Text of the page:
In school, there are two main types of tests: a written exam and an oral exam. At the car dealership, we encourage people to administer two types of tests before buying a new car. The first, of course, is the test drive. The importance of actually driving the car you’re about to buy can’t be underestimated. The other type of test—an oral exam—is a test within the test drive. This oral exam is made up of the questions you ask the sales representative during the test drive. Unlike the tests you took during school, we can give you the questions before the test begins:

What’s going to surprise me as I drive this car?

Sales representatives at car dealerships have been on many test drives, probably including dozens in the very car you’re about to drive. They have learned about the unique points of the specific car and have identified the points of surprise for unsuspecting car buyers. Maybe a car has a slight shake during acceleration or a wide turning radius. Your sales representative will often know the reason behind these characteristics. By knowing about those things ahead of time, you can make a more informed judgment about them when they come up.

How many of these do you sell?

Of course, sales volume isn’t everything. It can, however, tell you some valuable things about your potential new vehicle. First, purchasing a car that is popular with the masses can give you some form of crowd-sourced assurance that the car is a good one. A car that rarely sells can be an indication of problems or perceptions that you haven’t yet discovered. Perhaps less importantly, knowing a car’s sales volume can give you a feel for how unique you’ll feel when driving out on the roads.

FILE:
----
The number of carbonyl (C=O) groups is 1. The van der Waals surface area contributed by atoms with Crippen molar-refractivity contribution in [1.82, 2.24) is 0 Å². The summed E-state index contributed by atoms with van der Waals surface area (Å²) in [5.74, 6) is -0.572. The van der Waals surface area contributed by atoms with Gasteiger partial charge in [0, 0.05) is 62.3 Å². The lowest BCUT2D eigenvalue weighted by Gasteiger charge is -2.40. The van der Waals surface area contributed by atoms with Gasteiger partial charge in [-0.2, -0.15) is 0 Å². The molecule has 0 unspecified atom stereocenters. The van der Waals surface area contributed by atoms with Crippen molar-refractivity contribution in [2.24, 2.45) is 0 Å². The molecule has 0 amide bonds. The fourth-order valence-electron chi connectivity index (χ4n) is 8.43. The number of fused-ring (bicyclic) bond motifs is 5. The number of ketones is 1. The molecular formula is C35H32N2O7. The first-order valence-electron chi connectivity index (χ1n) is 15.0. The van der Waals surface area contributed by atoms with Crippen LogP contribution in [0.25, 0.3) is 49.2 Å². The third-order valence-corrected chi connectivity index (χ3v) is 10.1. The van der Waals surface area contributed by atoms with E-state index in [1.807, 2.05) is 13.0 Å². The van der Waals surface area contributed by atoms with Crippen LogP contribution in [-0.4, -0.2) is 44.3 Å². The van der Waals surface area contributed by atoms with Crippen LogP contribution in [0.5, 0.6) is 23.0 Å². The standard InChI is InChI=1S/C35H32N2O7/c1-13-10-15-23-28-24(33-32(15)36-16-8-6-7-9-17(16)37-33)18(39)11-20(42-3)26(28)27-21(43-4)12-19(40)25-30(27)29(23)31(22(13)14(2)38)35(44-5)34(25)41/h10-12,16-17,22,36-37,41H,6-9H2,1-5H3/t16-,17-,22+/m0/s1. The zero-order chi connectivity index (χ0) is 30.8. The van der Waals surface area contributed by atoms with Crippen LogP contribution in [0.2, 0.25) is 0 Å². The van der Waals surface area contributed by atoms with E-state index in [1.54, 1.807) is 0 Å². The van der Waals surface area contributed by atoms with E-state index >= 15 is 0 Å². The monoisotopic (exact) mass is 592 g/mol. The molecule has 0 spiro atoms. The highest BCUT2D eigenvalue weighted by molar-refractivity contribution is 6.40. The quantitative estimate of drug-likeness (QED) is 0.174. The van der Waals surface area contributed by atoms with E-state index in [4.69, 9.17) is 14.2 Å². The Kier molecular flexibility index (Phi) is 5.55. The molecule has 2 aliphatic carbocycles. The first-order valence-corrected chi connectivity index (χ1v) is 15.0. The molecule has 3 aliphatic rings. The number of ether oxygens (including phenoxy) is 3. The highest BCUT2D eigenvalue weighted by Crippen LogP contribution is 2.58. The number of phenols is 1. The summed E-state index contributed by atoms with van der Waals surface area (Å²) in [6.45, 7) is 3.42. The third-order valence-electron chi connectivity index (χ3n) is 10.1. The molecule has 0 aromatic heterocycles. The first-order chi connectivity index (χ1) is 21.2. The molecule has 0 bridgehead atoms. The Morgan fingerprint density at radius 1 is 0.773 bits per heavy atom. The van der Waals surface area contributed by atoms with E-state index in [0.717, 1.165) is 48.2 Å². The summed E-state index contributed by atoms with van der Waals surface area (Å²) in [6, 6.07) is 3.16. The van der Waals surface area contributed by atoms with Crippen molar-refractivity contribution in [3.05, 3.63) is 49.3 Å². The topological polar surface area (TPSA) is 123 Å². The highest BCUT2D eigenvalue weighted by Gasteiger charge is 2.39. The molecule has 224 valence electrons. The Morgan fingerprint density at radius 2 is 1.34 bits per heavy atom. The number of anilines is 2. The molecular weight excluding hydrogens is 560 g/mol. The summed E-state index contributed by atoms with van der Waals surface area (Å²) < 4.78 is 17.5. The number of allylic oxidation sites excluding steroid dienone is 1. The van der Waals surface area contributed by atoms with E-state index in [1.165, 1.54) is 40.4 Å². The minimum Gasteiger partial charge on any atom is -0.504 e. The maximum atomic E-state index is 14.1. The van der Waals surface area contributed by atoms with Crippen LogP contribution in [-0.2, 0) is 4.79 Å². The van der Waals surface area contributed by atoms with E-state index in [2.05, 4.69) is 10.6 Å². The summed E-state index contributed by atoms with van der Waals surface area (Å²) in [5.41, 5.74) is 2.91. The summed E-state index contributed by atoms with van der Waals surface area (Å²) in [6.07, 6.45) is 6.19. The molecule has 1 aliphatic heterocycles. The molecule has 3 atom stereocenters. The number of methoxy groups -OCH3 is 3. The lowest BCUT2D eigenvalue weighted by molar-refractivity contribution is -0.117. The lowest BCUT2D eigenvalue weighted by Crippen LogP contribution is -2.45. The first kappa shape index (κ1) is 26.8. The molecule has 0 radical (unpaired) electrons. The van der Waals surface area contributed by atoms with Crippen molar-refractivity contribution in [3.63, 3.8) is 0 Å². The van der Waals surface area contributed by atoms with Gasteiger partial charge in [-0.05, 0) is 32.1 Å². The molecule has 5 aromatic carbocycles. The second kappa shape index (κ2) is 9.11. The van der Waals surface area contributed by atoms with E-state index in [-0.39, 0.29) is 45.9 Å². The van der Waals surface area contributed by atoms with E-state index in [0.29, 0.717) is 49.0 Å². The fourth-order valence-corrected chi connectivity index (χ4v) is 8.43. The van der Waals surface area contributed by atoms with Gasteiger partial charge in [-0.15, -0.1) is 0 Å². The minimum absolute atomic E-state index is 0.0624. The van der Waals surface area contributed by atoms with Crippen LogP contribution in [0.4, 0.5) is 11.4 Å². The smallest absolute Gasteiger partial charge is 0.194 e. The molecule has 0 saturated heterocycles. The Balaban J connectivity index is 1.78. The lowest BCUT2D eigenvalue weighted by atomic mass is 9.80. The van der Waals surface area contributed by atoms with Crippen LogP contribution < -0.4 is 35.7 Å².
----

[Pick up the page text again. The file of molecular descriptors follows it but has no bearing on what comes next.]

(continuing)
What problems does the service department frequently see with this car?

Sales representatives, understandably, are generally positive in their assessments of cars. They are sometimes hesitant to discuss the negative attributes of the cars they sell. But, if asked in this specific way, you may get them to discuss some of the common problems with a specific make and model. Asking about common service requests can be a great way to illicit useful information.

What is something that people don’t discover until a few weeks into ownership?

Because car dealers and their sales reps are so familiar with every car, they often forget that the rest of us don’t know everything that they know. Sometimes they assume that you are already aware of features, benefits, or problems associated with the car you’re driving. By asking this question, you may learn about the side-view mirror defrost, the side-curtain airbags or some other neat-but-hidden feature.

What do you drive?

Less direct than the others, this question has the ability to really get the sales representative talking. The goal of this question is to discover what features they value in a car and to get them to open up and provide additional information.

Test driving a car is an important part of the car selection and buying process. A second type of test—an oral exam given to the sales representative during the test drive—can be just as useful. Administer these two types of tests and you’ll be the one that ends up learning something useful.


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